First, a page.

In phosphorus-deficient conditions, Phaeodactylum tricornutum releases an alkaline phosphatase (PtAPase) to the medium that is readily detectable by activity staining. Nucleic acid and amino acid sequence of this alkaline phosphatase (APase) was identified by performing proteomic analysis and database searches. Sequence alignment suggests that PtAPase belongs to the PhoA family, and it possesses key residues at the Escherichia coli PhoA active site. Quantitative PCR results indicate that the induction of APase mRNA transcription is very sensitive to phosphorus availability and population growth. The molecular mass of native PtAPase (148 kDa) determined by gel filtration chromatography indicates that PtAPase, like most PhoA, is homodimeric. Zn and Mg ions are essential cofactors for most PhoA enzymes; however, PtAPase activity did not require Zn ions. In fact, 5 mM Zn2+, Mo2+, Co2+, Cd2+, or Cu2+ inhibited its enzymatic activity, whereas 5 mM Mn2+, Mg2+, or Ca2+ enhanced its enzymatic activity. The responses of PtAPase to divalent metal ions were different from those of most PhoAs, but were similar to the PhoA in a marine bacterium, Cobetia marina. Phylogenetic analysis shows that homologs of PhoA are also present in other diatom species, and that they clustered in a unique branch away from other PhoA members. PtAPase may represent a novel class of PhoA that helps diatoms to survive in the ocean. Quantification of the PtAPase mRNA may help monitor the physiological condition of diatoms in natural environments and artificial bioreactors.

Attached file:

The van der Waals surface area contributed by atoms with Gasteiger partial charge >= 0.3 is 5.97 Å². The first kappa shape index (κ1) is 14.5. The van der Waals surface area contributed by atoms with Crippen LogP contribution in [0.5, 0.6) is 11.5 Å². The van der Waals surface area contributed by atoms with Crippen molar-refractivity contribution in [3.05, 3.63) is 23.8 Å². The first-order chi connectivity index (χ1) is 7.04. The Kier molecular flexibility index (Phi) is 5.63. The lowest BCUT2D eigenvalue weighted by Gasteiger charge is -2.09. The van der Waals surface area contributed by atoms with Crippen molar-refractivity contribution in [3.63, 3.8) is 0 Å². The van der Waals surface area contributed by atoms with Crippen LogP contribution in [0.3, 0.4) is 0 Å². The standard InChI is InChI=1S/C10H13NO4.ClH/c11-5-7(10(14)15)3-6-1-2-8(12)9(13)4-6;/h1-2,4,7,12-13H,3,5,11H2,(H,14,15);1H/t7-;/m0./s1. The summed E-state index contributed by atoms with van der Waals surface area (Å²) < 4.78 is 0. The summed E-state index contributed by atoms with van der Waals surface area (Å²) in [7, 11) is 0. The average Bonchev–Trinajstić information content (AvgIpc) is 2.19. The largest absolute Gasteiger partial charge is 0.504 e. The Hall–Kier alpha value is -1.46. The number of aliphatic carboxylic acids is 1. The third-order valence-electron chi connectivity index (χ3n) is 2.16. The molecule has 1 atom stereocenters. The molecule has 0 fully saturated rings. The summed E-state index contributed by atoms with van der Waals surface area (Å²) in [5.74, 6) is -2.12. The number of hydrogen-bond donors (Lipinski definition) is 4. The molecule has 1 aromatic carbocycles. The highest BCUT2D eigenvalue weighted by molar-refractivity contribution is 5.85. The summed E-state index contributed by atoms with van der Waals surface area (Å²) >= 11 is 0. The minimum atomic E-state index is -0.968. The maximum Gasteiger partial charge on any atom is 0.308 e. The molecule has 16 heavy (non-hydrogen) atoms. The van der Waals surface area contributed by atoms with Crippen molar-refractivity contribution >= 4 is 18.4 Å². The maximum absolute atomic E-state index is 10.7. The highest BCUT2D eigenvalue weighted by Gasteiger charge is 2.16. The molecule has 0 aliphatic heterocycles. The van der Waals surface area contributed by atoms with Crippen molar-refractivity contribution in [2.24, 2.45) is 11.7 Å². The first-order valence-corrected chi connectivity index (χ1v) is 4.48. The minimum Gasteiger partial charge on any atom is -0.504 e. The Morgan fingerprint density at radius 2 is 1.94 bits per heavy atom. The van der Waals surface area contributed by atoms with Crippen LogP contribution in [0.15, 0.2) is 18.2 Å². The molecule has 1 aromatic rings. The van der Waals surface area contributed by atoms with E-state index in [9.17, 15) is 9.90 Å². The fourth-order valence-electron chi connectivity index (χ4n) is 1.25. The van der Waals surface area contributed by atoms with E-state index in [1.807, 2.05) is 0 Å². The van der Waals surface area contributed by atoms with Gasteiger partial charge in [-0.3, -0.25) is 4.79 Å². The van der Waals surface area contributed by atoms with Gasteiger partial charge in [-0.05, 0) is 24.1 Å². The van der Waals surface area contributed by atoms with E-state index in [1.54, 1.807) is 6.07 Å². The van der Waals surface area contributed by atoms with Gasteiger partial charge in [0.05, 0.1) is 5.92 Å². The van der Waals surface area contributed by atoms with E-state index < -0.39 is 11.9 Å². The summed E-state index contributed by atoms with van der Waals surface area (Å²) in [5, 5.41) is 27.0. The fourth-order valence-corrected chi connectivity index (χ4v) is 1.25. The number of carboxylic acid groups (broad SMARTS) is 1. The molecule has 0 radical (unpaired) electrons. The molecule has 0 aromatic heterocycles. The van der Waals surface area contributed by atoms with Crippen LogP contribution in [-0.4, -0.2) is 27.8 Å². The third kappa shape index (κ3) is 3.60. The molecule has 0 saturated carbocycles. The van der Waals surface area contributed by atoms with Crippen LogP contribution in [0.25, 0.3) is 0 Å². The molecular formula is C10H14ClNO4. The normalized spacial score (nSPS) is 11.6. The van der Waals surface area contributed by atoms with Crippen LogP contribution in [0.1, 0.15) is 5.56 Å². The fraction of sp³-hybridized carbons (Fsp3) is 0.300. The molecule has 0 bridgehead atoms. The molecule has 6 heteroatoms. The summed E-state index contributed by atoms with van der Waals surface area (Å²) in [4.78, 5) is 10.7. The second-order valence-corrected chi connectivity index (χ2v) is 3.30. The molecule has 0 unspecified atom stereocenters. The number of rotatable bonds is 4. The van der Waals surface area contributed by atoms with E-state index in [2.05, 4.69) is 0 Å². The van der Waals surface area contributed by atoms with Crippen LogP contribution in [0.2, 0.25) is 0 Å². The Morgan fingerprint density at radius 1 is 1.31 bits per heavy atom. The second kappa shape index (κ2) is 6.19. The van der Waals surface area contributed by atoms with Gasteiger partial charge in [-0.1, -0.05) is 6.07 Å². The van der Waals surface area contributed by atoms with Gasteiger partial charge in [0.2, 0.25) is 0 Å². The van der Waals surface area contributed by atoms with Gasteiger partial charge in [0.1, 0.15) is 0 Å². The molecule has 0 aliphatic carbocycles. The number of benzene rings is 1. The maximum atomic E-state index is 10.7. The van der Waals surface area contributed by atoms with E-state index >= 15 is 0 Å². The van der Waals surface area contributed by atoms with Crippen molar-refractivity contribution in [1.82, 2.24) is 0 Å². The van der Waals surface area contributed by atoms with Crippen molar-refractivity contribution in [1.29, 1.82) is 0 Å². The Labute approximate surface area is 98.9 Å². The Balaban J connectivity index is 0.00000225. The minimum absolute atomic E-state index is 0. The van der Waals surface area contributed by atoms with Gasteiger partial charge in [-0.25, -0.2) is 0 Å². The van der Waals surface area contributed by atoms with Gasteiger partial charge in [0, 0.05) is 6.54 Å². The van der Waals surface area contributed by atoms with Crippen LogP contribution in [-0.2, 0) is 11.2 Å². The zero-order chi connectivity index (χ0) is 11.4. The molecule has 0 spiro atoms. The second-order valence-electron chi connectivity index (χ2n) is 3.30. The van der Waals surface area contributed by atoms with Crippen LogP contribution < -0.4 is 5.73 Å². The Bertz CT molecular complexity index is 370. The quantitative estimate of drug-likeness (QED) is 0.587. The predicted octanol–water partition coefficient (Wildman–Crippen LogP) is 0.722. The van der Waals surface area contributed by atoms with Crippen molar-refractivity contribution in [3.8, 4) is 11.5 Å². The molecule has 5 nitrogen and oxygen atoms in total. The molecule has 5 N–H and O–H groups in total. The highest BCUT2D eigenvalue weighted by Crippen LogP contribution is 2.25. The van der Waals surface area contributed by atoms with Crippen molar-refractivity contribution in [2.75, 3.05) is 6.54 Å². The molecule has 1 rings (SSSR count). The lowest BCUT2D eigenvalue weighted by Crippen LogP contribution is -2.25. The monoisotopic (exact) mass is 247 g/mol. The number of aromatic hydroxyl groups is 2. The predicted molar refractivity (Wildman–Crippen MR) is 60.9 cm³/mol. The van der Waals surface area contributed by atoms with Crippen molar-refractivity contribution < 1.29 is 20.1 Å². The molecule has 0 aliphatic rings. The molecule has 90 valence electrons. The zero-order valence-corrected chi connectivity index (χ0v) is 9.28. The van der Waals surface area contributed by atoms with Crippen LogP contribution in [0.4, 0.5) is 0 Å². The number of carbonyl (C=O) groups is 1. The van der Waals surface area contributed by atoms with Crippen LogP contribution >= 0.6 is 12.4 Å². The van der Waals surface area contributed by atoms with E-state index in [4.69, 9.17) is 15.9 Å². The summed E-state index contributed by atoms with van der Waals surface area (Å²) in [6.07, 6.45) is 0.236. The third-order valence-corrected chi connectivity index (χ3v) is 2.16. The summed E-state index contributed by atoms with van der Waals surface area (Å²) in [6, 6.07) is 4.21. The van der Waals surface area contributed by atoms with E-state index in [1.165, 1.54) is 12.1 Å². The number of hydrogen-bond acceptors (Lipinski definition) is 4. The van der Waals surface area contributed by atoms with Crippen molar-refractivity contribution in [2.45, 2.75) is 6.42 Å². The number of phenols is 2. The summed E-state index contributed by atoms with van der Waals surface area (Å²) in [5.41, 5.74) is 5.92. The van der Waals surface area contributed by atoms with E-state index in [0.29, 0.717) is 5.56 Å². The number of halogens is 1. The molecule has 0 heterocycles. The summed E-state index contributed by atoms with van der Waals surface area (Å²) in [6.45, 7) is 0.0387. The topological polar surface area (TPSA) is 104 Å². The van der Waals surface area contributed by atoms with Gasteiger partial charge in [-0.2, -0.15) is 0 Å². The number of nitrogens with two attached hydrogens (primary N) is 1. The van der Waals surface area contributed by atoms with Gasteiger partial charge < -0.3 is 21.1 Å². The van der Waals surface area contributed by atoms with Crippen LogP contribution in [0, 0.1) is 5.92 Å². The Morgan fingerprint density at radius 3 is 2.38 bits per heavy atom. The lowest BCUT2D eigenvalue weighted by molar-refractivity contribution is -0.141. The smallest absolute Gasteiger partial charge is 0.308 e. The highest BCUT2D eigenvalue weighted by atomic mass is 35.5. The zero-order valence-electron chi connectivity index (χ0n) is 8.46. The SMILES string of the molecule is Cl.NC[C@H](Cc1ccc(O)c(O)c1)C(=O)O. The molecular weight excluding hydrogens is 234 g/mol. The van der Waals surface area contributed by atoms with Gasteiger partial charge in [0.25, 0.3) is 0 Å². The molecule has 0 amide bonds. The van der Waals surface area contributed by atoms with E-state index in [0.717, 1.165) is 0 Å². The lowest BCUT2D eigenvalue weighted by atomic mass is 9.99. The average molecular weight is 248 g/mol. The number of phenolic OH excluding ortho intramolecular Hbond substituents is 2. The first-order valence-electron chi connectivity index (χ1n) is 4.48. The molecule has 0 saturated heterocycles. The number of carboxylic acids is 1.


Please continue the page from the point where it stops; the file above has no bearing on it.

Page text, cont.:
All Science Journal Classification (ASJC) codes
- Aquatic Science